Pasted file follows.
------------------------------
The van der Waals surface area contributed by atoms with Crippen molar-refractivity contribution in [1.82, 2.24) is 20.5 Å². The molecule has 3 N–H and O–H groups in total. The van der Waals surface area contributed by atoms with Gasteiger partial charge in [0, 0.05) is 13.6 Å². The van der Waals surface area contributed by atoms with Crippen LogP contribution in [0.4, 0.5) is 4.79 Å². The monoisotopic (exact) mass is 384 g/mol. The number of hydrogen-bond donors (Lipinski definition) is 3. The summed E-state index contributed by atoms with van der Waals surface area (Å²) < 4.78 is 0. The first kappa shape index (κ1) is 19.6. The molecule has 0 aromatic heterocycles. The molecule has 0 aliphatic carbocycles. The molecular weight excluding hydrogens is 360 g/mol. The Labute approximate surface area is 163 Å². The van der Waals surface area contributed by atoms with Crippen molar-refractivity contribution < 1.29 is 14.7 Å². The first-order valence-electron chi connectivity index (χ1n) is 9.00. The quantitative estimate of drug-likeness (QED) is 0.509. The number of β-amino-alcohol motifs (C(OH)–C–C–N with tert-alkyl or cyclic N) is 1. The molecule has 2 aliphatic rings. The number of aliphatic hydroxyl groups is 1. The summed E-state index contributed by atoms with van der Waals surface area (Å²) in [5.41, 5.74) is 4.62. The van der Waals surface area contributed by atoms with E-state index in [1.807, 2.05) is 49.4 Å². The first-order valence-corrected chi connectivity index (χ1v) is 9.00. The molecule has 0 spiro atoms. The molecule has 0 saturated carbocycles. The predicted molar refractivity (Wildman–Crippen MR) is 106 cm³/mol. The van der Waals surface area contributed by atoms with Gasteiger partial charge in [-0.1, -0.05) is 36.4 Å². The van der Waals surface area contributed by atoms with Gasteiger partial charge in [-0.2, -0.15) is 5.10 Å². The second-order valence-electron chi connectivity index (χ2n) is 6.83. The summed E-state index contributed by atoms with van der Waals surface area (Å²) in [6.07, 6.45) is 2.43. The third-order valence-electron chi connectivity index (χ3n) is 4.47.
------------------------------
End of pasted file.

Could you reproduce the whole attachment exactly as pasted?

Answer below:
The van der Waals surface area contributed by atoms with Crippen molar-refractivity contribution in [1.82, 2.24) is 20.5 Å². The molecule has 3 N–H and O–H groups in total. The van der Waals surface area contributed by atoms with Gasteiger partial charge in [0, 0.05) is 13.6 Å². The van der Waals surface area contributed by atoms with Crippen LogP contribution in [0.4, 0.5) is 4.79 Å². The monoisotopic (exact) mass is 384 g/mol. The number of hydrogen-bond donors (Lipinski definition) is 3. The summed E-state index contributed by atoms with van der Waals surface area (Å²) < 4.78 is 0. The first kappa shape index (κ1) is 19.6. The molecule has 0 aromatic heterocycles. The molecule has 0 aliphatic carbocycles. The molecular weight excluding hydrogens is 360 g/mol. The Labute approximate surface area is 163 Å². The van der Waals surface area contributed by atoms with Crippen molar-refractivity contribution < 1.29 is 14.7 Å². The first-order valence-electron chi connectivity index (χ1n) is 9.00. The quantitative estimate of drug-likeness (QED) is 0.509. The number of β-amino-alcohol motifs (C(OH)–C–C–N with tert-alkyl or cyclic N) is 1. The molecule has 2 aliphatic rings. The number of aliphatic hydroxyl groups is 1. The summed E-state index contributed by atoms with van der Waals surface area (Å²) in [5.41, 5.74) is 4.62. The van der Waals surface area contributed by atoms with E-state index in [1.807, 2.05) is 49.4 Å². The first-order valence-corrected chi connectivity index (χ1v) is 9.00. The molecule has 0 spiro atoms. The molecule has 0 saturated carbocycles. The predicted molar refractivity (Wildman–Crippen MR) is 106 cm³/mol. The van der Waals surface area contributed by atoms with Gasteiger partial charge in [-0.1, -0.05) is 36.4 Å². The van der Waals surface area contributed by atoms with Gasteiger partial charge in [-0.2, -0.15) is 5.10 Å². The second-order valence-electron chi connectivity index (χ2n) is 6.83. The summed E-state index contributed by atoms with van der Waals surface area (Å²) in [6.07, 6.45) is 2.43. The third-order valence-electron chi connectivity index (χ3n) is 4.47.